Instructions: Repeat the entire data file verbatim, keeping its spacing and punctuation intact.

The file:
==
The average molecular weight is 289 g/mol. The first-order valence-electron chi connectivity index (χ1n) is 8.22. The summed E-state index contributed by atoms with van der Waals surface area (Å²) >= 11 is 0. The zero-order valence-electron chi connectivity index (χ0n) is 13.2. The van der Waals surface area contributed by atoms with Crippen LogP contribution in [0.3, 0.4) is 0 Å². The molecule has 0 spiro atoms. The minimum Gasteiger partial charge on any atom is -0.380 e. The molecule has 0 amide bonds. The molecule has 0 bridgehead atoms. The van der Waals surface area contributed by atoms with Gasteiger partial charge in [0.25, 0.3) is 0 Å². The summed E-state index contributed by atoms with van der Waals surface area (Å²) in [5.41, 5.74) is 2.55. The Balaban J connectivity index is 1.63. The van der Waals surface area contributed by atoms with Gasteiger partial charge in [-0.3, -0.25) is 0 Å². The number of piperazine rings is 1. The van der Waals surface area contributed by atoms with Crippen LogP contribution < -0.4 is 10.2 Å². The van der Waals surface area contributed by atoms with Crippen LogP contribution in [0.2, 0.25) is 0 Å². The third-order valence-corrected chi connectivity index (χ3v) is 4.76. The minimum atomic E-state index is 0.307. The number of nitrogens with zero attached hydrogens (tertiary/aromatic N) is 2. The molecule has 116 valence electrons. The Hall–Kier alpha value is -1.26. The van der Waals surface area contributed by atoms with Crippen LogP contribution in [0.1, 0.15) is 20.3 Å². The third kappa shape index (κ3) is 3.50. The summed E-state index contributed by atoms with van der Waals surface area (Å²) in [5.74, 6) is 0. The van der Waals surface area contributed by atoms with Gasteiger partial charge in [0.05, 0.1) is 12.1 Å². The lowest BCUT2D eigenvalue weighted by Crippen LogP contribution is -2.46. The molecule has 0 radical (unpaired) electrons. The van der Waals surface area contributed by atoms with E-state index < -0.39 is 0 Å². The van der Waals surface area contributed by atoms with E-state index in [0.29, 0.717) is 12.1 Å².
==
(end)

The average molecular weight is 289 g/mol. The first-order valence-electron chi connectivity index (χ1n) is 8.22. The summed E-state index contributed by atoms with van der Waals surface area (Å²) >= 11 is 0. The zero-order valence-electron chi connectivity index (χ0n) is 13.2. The van der Waals surface area contributed by atoms with Crippen LogP contribution in [0.3, 0.4) is 0 Å². The molecule has 0 spiro atoms. The minimum Gasteiger partial charge on any atom is -0.380 e. The molecule has 0 amide bonds. The molecule has 0 bridgehead atoms. The van der Waals surface area contributed by atoms with Gasteiger partial charge in [0.25, 0.3) is 0 Å². The summed E-state index contributed by atoms with van der Waals surface area (Å²) in [5.41, 5.74) is 2.55. The Balaban J connectivity index is 1.63. The van der Waals surface area contributed by atoms with Gasteiger partial charge in [-0.3, -0.25) is 0 Å². The number of piperazine rings is 1. The van der Waals surface area contributed by atoms with Crippen LogP contribution < -0.4 is 10.2 Å². The van der Waals surface area contributed by atoms with Crippen LogP contribution in [0.2, 0.25) is 0 Å². The third-order valence-corrected chi connectivity index (χ3v) is 4.76. The minimum atomic E-state index is 0.307. The number of nitrogens with zero attached hydrogens (tertiary/aromatic N) is 2. The molecule has 116 valence electrons. The Hall–Kier alpha value is -1.26. The van der Waals surface area contributed by atoms with Crippen LogP contribution in [0.1, 0.15) is 20.3 Å². The third kappa shape index (κ3) is 3.50. The summed E-state index contributed by atoms with van der Waals surface area (Å²) in [5.74, 6) is 0. The van der Waals surface area contributed by atoms with Gasteiger partial charge in [0.05, 0.1) is 12.1 Å². The lowest BCUT2D eigenvalue weighted by Crippen LogP contribution is -2.46. The molecule has 0 radical (unpaired) electrons. The van der Waals surface area contributed by atoms with E-state index < -0.39 is 0 Å². The van der Waals surface area contributed by atoms with E-state index in [0.29, 0.717) is 12.1 Å².